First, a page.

They may doubt the survey methods, but politicians should not ignore recent opinion polls showing public support in favour of Prime Minister Prayut Chan-o-cha retaining his role after the return of civilian rule.
Following the overwhelming endorsement of the military-backed constitution in last month’s referendum, the surveys present further evidence of widespread public support for the coup leader.
Politicians can no longer afford to wait and see if the Constitution Drafting Commission drafts an organic law to dissolve political parties. If they sit still now, it could be too late to win back people’s trust and stem the flow of popularity towards the junta chief.
Instead they urgently need to restructure their parties and reform themselves to meet public expectations. The message from the referendum and opinion polls should be especially alarming for the major parties. Pheu Thaiand the Democrats desperately need to revamp themselves.
As both parties appear to be up against just one strong competitor – General Prayut – their first question is who to choose as leader for the general election next year.
Democrat incumbent Abhisit Vejjajiva, who opposed the draft charter, says he is willing to continue in the role if his members back him. He could be re-elected for a fourth successive term at the end of next year, when his current tenure ends.
The Democrat Party’s election of executives would take place close to the date of the next election as scheduled by the junta’s road map.
Pheu Thai, meanwhile, might be compared to a headless chicken. Fugitive ex-premier Thaksin Shinawatra is looking for a suitable person to replace acting leader Viroj Pao-in.
Pheu Thai’s status looks more shaky that that of the Democrats because its real bosses, Thaksin and his sister Yingluck, are seen as the main opponents by the junta.
In contrast, many Democrat politicians have maintained a close relationship with former party secretary-general Suthep Thaugsuban, who is currently chairman of the People’s Democratic Reform Foundation and also has close ties with the junta.
It’s unlikely that the junta will allow a party dominated by the Shinawatras to rise from the grave, after administrations led by two members of the family were overthrown by successive military coups.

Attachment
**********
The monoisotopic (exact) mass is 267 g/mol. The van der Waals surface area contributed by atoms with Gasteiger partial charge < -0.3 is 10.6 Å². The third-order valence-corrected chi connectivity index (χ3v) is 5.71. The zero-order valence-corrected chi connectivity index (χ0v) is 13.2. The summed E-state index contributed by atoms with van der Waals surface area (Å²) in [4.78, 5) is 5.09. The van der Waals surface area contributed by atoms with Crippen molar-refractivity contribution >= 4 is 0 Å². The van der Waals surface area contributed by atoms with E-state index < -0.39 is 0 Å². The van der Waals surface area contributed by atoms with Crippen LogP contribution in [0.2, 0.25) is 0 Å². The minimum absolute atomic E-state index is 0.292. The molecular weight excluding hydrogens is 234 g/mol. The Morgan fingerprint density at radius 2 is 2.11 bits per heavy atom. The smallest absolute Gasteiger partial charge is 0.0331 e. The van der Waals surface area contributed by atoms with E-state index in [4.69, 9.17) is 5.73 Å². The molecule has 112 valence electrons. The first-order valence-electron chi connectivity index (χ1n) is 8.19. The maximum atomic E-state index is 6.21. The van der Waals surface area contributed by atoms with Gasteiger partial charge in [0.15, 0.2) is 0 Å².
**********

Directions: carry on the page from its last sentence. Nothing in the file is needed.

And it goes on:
Generally, politicians prefer to be members of a coalition party in government rather than be sitting on the opposition benches. Pheu Thai politicians are no exception. But the chances of them forming the next government may be zero.
Hence, political observers foresee disarray for Pheu Thai. Some members may seek to defect and join other parties to ensure a better political future. A former Pheu Thai government minister, who asked not to be named, recently told reporters that he was looking for a new party.
If the worst comes to the worst, the party could be torn apart, with only the most loyal Shinawatra followers opting to stay.
Thaksin, who has lived in exile overseas since 2008, now has a choice to make: compromise, or continue fighting the military-backed regime.
A leader willing to compromise and forge a relationship with the military regime could rescue his party, but that would also risk triggering a mass defection by Pheu Thai members opposed to the dictatorship, which could sink the party.
Former PM Thaksin has been feeling the heat from legal action taken against those close to him during his post-coup government’s tenure. His sister Yingluck is also fighting criminal charges related to her government’s rice-pledging scheme, with jail time beckoning if she is found guilty.
The organic law on political parties might not end up resetting the political landscape, but other developments could set Thaksin back to square one.